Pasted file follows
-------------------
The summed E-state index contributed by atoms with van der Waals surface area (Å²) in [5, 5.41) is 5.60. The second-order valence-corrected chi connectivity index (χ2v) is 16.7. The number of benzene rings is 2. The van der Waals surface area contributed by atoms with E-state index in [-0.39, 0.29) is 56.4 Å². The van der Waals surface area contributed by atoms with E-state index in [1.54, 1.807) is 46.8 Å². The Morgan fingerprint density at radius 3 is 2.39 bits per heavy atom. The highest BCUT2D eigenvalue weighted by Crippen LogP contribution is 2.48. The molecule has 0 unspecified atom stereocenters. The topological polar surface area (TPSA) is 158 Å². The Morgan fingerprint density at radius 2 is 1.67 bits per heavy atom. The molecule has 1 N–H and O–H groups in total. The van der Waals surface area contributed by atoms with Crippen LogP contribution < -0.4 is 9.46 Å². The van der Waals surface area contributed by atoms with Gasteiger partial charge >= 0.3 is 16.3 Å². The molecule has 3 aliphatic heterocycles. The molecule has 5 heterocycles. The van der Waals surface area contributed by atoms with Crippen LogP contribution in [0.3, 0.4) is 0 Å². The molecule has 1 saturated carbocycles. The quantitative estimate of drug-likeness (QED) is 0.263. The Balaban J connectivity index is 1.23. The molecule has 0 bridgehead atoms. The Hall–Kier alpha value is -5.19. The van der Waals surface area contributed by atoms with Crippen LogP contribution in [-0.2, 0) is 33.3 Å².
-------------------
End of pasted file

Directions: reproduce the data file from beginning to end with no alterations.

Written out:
The summed E-state index contributed by atoms with van der Waals surface area (Å²) in [5, 5.41) is 5.60. The second-order valence-corrected chi connectivity index (χ2v) is 16.7. The number of benzene rings is 2. The van der Waals surface area contributed by atoms with E-state index in [-0.39, 0.29) is 56.4 Å². The van der Waals surface area contributed by atoms with E-state index in [1.54, 1.807) is 46.8 Å². The Morgan fingerprint density at radius 3 is 2.39 bits per heavy atom. The highest BCUT2D eigenvalue weighted by Crippen LogP contribution is 2.48. The molecule has 0 unspecified atom stereocenters. The topological polar surface area (TPSA) is 158 Å². The Morgan fingerprint density at radius 2 is 1.67 bits per heavy atom. The molecule has 1 N–H and O–H groups in total. The van der Waals surface area contributed by atoms with Crippen LogP contribution < -0.4 is 9.46 Å². The van der Waals surface area contributed by atoms with Gasteiger partial charge >= 0.3 is 16.3 Å². The molecule has 3 aliphatic heterocycles. The molecule has 5 heterocycles. The van der Waals surface area contributed by atoms with Crippen LogP contribution in [0.3, 0.4) is 0 Å². The molecule has 1 saturated carbocycles. The quantitative estimate of drug-likeness (QED) is 0.263. The Balaban J connectivity index is 1.23. The molecule has 0 bridgehead atoms. The Hall–Kier alpha value is -5.19. The van der Waals surface area contributed by atoms with Crippen LogP contribution in [-0.2, 0) is 33.3 Å².